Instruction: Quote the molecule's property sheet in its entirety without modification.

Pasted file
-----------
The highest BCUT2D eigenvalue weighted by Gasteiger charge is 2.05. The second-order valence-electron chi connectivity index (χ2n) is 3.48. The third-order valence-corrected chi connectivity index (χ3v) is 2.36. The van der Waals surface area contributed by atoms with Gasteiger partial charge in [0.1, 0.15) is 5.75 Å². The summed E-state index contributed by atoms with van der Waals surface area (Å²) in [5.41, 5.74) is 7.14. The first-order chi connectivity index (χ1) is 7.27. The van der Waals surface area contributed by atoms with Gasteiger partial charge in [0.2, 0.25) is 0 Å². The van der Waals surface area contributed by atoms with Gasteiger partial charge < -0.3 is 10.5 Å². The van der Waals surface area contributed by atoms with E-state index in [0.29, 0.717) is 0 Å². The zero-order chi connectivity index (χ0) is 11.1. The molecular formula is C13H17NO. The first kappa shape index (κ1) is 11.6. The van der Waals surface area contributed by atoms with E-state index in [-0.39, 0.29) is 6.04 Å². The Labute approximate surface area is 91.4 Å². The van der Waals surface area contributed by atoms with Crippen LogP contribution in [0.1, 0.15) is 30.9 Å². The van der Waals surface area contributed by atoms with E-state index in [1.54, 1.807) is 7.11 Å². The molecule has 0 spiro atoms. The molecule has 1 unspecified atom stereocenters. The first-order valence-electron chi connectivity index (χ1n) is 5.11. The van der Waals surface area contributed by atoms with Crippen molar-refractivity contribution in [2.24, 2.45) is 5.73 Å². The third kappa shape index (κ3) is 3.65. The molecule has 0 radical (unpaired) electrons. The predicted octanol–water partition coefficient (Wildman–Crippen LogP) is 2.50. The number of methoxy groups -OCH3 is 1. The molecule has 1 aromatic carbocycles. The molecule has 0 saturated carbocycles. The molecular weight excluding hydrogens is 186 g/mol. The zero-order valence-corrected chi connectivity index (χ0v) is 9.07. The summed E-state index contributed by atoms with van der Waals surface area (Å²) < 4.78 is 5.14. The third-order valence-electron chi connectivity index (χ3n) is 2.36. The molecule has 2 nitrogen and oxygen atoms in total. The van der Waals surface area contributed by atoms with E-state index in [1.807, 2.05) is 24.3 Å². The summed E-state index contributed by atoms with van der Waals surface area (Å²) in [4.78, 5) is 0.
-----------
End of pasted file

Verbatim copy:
The highest BCUT2D eigenvalue weighted by Gasteiger charge is 2.05. The second-order valence-electron chi connectivity index (χ2n) is 3.48. The third-order valence-corrected chi connectivity index (χ3v) is 2.36. The van der Waals surface area contributed by atoms with Gasteiger partial charge in [0.1, 0.15) is 5.75 Å². The summed E-state index contributed by atoms with van der Waals surface area (Å²) in [5.41, 5.74) is 7.14. The first-order chi connectivity index (χ1) is 7.27. The van der Waals surface area contributed by atoms with Gasteiger partial charge in [0.2, 0.25) is 0 Å². The van der Waals surface area contributed by atoms with Gasteiger partial charge < -0.3 is 10.5 Å². The van der Waals surface area contributed by atoms with E-state index in [0.29, 0.717) is 0 Å². The zero-order chi connectivity index (χ0) is 11.1. The molecular formula is C13H17NO. The first kappa shape index (κ1) is 11.6. The van der Waals surface area contributed by atoms with E-state index in [-0.39, 0.29) is 6.04 Å². The Labute approximate surface area is 91.4 Å². The van der Waals surface area contributed by atoms with Crippen LogP contribution in [0.1, 0.15) is 30.9 Å². The van der Waals surface area contributed by atoms with E-state index in [1.54, 1.807) is 7.11 Å². The molecule has 0 spiro atoms. The molecule has 1 unspecified atom stereocenters. The first-order valence-electron chi connectivity index (χ1n) is 5.11. The van der Waals surface area contributed by atoms with Crippen molar-refractivity contribution in [2.24, 2.45) is 5.73 Å². The third kappa shape index (κ3) is 3.65. The molecule has 0 radical (unpaired) electrons. The predicted octanol–water partition coefficient (Wildman–Crippen LogP) is 2.50. The number of methoxy groups -OCH3 is 1. The molecule has 1 aromatic carbocycles. The molecule has 0 saturated carbocycles. The molecular weight excluding hydrogens is 186 g/mol. The zero-order valence-corrected chi connectivity index (χ0v) is 9.07. The summed E-state index contributed by atoms with van der Waals surface area (Å²) < 4.78 is 5.14. The third-order valence-electron chi connectivity index (χ3n) is 2.36. The molecule has 2 nitrogen and oxygen atoms in total. The van der Waals surface area contributed by atoms with E-state index in [1.807, 2.05) is 24.3 Å². The summed E-state index contributed by atoms with van der Waals surface area (Å²) in [4.78, 5) is 0.